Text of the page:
In Reply to: Re: A long tall cool drink of water posted by Janes'_kid on March 19, 2010 at 20:39:
: : : : : What is the origin of the phrase "A long tall cool drink of water?" I heard this phrase to describe a woman. I lived in the south and also heard this phrase to describe a tall good looking person but would like to know where it originated from. Thank you.
: : : : This one is pretty hard to pin down. There are many variations on the saying and many interpretations of what it means. I've always heard it as "A tall drink of water" and taken it to mean a tall, slender person. It could be a female or a male, and not necessarily attractive. Google comes up with variations like long drink of water, tall glass of water, long, tall glass or drink, with some people only applying it to women, or some only to men. Some definitions carry the idea of attractiveness. Others suggest tall and attractive while some say it just means attractive (and not necessarily tall). "Refreshing" is a word that comes up often in definitions for the phrase. One even stated that it means tall and plain; "as uninteresting as a glass of water". Perhaps it's a regional thing. Most of the posts from "down south" likened it to a tall good-looking woman. In that sense, I would lean toward the refreshing, desirable, satisfying, thirst-quenching connection.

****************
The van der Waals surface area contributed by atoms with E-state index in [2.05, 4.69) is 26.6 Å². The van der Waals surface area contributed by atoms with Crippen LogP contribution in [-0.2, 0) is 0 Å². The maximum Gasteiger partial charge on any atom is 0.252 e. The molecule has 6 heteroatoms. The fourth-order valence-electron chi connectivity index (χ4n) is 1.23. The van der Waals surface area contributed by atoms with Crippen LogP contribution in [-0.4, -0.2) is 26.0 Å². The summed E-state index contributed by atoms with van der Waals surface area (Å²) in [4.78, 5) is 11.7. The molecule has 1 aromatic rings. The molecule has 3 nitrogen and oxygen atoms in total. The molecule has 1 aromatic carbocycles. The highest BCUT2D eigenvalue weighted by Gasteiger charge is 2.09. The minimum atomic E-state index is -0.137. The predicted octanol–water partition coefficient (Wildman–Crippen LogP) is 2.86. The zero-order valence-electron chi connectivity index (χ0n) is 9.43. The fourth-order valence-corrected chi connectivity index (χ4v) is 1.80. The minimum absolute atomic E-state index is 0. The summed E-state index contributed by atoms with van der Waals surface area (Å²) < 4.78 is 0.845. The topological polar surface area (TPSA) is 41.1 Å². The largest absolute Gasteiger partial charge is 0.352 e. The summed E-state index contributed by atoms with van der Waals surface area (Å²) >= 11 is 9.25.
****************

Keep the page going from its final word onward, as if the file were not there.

: : : I imagine that climate plays a part. The hotter it is where you live, the more attractive the idea of a cool drink of water is. In dank chilly climates, it has much less appeal! (VSD)
: : I agree with Victoria. Personally, I've never heard the expression in the UK, perhaps because of our weather!
: As a youth in the Southeaster US I often heard "long" and "tall" concatenated. Elvis, or someone of his genre even had a song lyric with "long tall Sally". Are 'long' and 'tall' often used in this manner outside the SE US?
I have two associations in my mind, both from the western U.S. I believe it was used by Raymond Chandler, as "a tall drink of water." If so, that might explain why the expression lingers on, since Chandler is something of an icon in American fiction. I may also have seen or heard it in a cowboy context. The only connotation I got with it was height.